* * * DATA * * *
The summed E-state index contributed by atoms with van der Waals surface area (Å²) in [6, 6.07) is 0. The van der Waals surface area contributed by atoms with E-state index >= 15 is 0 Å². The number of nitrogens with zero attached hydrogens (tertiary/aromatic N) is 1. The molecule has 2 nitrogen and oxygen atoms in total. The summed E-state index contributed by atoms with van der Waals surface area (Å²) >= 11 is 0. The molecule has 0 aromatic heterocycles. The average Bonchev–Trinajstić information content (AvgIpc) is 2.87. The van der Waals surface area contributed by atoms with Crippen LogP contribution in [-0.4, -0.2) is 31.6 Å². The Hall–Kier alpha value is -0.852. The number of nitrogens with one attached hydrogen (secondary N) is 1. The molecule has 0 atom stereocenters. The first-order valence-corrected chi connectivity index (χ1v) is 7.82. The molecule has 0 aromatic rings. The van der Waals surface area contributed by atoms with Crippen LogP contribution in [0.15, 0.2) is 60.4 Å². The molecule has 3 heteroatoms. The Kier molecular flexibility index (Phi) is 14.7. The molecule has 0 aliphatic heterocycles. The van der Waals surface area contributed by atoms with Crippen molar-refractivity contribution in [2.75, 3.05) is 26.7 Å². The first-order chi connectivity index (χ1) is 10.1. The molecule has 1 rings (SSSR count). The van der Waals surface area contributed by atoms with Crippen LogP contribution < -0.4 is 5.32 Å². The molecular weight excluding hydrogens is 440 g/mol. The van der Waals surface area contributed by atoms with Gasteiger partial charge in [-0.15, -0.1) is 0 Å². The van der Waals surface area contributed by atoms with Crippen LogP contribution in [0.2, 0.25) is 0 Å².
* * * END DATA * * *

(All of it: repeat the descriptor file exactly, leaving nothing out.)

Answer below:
The summed E-state index contributed by atoms with van der Waals surface area (Å²) in [6, 6.07) is 0. The van der Waals surface area contributed by atoms with E-state index >= 15 is 0 Å². The number of nitrogens with zero attached hydrogens (tertiary/aromatic N) is 1. The molecule has 2 nitrogen and oxygen atoms in total. The summed E-state index contributed by atoms with van der Waals surface area (Å²) >= 11 is 0. The molecule has 0 aromatic heterocycles. The average Bonchev–Trinajstić information content (AvgIpc) is 2.87. The van der Waals surface area contributed by atoms with Crippen LogP contribution in [-0.4, -0.2) is 31.6 Å². The Hall–Kier alpha value is -0.852. The number of nitrogens with one attached hydrogen (secondary N) is 1. The molecule has 0 atom stereocenters. The first-order valence-corrected chi connectivity index (χ1v) is 7.82. The molecule has 0 aromatic rings. The van der Waals surface area contributed by atoms with Crippen LogP contribution in [0.15, 0.2) is 60.4 Å². The molecule has 3 heteroatoms. The Kier molecular flexibility index (Phi) is 14.7. The molecule has 0 aliphatic heterocycles. The van der Waals surface area contributed by atoms with Crippen molar-refractivity contribution in [2.75, 3.05) is 26.7 Å². The first-order chi connectivity index (χ1) is 10.1. The molecule has 1 rings (SSSR count). The van der Waals surface area contributed by atoms with Crippen LogP contribution < -0.4 is 5.32 Å². The molecular weight excluding hydrogens is 440 g/mol. The van der Waals surface area contributed by atoms with Gasteiger partial charge in [-0.15, -0.1) is 0 Å². The van der Waals surface area contributed by atoms with Crippen LogP contribution in [0.2, 0.25) is 0 Å².